WisCon 39, part 1: Let’s Build a World

Panels from the WisCon 39 Build a WorldAs you may have seen from my previous iterations of this activity/panel/audience participation exercise/thing, I have a lot of fun with it and have been pushing for more local cons to run it. I tried to get it on the schedule for WisCon 38 but didn’t succeed; I’ve run it a few times at Twin Cities cons in the meantime. I tried different phrasing for WisCon 39 and tried to carefully explain exactly what it is — not a panel, not a solo presentation, not a roundtable discussion, kind of not really even a game — for the programming folks. Doing all that helped get it onto the schedule this year.

Even then, it still almost didn’t happen. The way the schedule worked out, there was a session of Microscope at the same time as Build a World. Two cooperative group worldbuilding activities at the same time = major conflict. I was actually kind of hoping one or the other could get moved, but that would’ve caused too many programming conflict cascades. In the end, Microscope got canceled. I was sad that it worked out that way, but glad to get a chance to run Build a World.

It was Saturday night, and it was a huge amount of fun. In the end, we had about 20 people in the audience, and while it took a few minutes for everyone to understand what we were really doing, within a few minutes everyone was totally into it. I again used thumbs up/down/sideways, and even there, I sometimes just went with what seemed to be the general sentiment of the room. Previous iterations of this have gotten a little bogged down in me counting votes; this time I tried to keep the energy up by moving the votes quickly.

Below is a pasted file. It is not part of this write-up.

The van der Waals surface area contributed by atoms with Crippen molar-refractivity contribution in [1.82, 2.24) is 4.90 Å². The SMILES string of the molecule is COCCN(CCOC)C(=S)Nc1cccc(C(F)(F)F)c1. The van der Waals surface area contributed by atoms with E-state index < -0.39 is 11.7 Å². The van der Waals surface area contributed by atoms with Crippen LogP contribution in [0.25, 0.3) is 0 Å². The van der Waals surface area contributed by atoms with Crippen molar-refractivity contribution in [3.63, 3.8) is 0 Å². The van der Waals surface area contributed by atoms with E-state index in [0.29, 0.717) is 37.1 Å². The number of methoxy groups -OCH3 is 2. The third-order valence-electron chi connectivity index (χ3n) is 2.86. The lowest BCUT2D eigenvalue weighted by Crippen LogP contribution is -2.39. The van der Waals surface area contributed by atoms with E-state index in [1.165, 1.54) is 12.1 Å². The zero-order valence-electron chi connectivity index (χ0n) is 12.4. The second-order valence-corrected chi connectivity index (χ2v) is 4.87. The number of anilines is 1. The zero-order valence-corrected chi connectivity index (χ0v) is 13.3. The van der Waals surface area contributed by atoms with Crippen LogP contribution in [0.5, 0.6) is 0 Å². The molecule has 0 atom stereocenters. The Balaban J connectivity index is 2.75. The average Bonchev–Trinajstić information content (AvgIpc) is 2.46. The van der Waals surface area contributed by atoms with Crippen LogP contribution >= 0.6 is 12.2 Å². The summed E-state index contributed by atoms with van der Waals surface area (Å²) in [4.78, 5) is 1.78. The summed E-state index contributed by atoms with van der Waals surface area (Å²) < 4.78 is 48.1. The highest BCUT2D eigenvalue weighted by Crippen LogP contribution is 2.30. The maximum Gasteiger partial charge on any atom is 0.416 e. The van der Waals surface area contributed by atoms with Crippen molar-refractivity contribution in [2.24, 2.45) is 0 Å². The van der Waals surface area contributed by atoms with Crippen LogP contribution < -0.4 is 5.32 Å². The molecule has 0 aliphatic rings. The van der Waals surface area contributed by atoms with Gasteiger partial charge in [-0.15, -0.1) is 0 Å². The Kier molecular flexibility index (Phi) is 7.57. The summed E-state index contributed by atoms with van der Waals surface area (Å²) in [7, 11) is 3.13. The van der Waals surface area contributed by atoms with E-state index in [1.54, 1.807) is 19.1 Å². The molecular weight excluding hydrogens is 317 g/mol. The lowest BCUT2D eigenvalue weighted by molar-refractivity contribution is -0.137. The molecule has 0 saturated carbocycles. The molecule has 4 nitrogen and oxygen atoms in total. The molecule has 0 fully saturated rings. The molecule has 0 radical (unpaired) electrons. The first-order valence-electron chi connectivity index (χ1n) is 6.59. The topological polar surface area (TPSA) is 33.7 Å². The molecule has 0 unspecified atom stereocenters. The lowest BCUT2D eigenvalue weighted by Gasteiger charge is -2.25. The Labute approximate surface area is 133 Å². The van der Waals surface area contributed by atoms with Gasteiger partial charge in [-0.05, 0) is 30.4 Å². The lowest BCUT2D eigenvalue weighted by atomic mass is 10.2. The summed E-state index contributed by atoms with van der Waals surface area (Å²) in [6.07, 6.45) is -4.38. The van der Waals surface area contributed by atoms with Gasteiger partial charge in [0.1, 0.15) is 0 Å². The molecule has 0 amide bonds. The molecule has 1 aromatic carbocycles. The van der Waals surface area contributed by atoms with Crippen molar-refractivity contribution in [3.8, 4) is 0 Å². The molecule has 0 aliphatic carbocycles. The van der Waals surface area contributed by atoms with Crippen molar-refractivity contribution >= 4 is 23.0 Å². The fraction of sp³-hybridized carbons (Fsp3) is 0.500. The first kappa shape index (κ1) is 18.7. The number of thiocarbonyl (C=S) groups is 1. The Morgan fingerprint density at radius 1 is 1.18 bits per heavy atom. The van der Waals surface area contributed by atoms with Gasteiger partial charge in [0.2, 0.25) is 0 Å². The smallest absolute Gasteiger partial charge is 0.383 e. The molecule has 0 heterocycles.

We ended up with a world where the people are fluffy, bioluminescent and telekinetic. There is ancient technology found in mysterious, ancient, decaying, fantastical, smoky ruins. There is a symbiotic form of fluff that attaches itself to people and destroys their innate telekinetic powers. Religion is a creation of the fluff, used to placate the masses and make sure they don’t realize their own TK abilities. But there is also a secret religion of the masses that may be fighting the popular religion. And corrupt police, planetary rings (in both the “big disc shape” sense and the “sound made by a bell” sense) and lots of mushrooms.

As in previous plays of this, the audience quickly went from “What are we doing?” to “Well, the fluffiness is obviously oppressing them by restricting their telekinetic abilities!” I love watching as we all become experts in this place that didn’t exist mere minutes prior.

A couple audience members separately suggested, towards the end, that we now needed to write a story about this world. I managed to address this, briefly but well, with one; I said that I’m actually kind of opposed to the notion that all worldbuilding must serve plot, and that I think worldbuilding can be fun on its own. I hope, and think, that this got at least one audience member to ponder why plot is given such importance. (Hint: “productivity”.)

Later on, one audience member praised my moderating as “fabulous”. It was humbling praise. The game/activity/event/thingy, whatever it was, was a huge amount of fun. I hope it keeps happening at WisCon.

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